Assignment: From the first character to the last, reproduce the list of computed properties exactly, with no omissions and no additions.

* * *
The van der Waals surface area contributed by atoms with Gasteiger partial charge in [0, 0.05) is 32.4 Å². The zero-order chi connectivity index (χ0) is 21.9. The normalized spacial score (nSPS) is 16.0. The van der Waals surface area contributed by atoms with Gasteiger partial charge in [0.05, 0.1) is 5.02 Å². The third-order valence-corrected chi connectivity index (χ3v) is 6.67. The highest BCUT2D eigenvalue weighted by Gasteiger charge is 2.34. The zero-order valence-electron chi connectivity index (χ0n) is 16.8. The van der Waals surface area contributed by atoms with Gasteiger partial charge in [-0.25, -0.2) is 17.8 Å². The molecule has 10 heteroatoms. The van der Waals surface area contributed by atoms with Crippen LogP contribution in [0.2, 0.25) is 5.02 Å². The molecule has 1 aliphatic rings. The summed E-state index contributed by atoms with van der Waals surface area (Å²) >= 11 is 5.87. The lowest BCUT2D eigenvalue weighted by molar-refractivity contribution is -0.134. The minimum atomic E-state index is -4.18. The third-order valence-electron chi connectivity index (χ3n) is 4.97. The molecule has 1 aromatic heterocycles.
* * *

The van der Waals surface area contributed by atoms with Gasteiger partial charge in [0, 0.05) is 32.4 Å². The zero-order chi connectivity index (χ0) is 21.9. The normalized spacial score (nSPS) is 16.0. The van der Waals surface area contributed by atoms with Gasteiger partial charge in [0.05, 0.1) is 5.02 Å². The third-order valence-corrected chi connectivity index (χ3v) is 6.67. The highest BCUT2D eigenvalue weighted by Gasteiger charge is 2.34. The zero-order valence-electron chi connectivity index (χ0n) is 16.8. The van der Waals surface area contributed by atoms with Gasteiger partial charge in [-0.25, -0.2) is 17.8 Å². The molecule has 10 heteroatoms. The van der Waals surface area contributed by atoms with Crippen LogP contribution in [0.2, 0.25) is 5.02 Å². The molecule has 1 aliphatic rings. The summed E-state index contributed by atoms with van der Waals surface area (Å²) >= 11 is 5.87. The lowest BCUT2D eigenvalue weighted by molar-refractivity contribution is -0.134. The minimum atomic E-state index is -4.18. The third-order valence-electron chi connectivity index (χ3n) is 4.97. The molecule has 1 aromatic heterocycles.